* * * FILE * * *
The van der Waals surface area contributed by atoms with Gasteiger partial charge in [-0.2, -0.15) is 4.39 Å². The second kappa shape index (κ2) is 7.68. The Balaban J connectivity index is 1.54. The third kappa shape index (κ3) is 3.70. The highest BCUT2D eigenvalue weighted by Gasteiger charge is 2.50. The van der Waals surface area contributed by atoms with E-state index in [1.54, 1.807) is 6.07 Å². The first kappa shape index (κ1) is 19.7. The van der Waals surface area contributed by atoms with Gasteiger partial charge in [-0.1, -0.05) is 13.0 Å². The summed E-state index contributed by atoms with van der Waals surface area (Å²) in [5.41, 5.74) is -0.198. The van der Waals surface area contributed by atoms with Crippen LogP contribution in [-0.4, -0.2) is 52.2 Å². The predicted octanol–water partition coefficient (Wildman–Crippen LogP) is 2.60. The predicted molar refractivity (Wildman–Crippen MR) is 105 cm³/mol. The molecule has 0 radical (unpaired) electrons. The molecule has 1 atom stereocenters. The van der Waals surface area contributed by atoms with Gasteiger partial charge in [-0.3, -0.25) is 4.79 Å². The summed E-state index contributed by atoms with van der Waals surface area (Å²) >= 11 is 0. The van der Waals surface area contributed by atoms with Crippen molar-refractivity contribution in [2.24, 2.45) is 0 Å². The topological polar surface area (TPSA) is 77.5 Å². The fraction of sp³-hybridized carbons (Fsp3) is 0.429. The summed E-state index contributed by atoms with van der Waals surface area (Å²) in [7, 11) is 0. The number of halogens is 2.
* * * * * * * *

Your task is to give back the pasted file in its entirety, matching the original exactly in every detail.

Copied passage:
The van der Waals surface area contributed by atoms with Gasteiger partial charge in [-0.2, -0.15) is 4.39 Å². The second kappa shape index (κ2) is 7.68. The Balaban J connectivity index is 1.54. The third kappa shape index (κ3) is 3.70. The highest BCUT2D eigenvalue weighted by Gasteiger charge is 2.50. The van der Waals surface area contributed by atoms with E-state index in [1.54, 1.807) is 6.07 Å². The first kappa shape index (κ1) is 19.7. The van der Waals surface area contributed by atoms with Gasteiger partial charge in [-0.1, -0.05) is 13.0 Å². The summed E-state index contributed by atoms with van der Waals surface area (Å²) in [5.41, 5.74) is -0.198. The van der Waals surface area contributed by atoms with Crippen LogP contribution in [-0.4, -0.2) is 52.2 Å². The predicted octanol–water partition coefficient (Wildman–Crippen LogP) is 2.60. The predicted molar refractivity (Wildman–Crippen MR) is 105 cm³/mol. The molecule has 0 radical (unpaired) electrons. The molecule has 1 atom stereocenters. The van der Waals surface area contributed by atoms with Gasteiger partial charge in [-0.3, -0.25) is 4.79 Å². The summed E-state index contributed by atoms with van der Waals surface area (Å²) >= 11 is 0. The van der Waals surface area contributed by atoms with Crippen molar-refractivity contribution in [2.24, 2.45) is 0 Å². The topological polar surface area (TPSA) is 77.5 Å². The fraction of sp³-hybridized carbons (Fsp3) is 0.429. The summed E-state index contributed by atoms with van der Waals surface area (Å²) in [7, 11) is 0. The number of halogens is 2.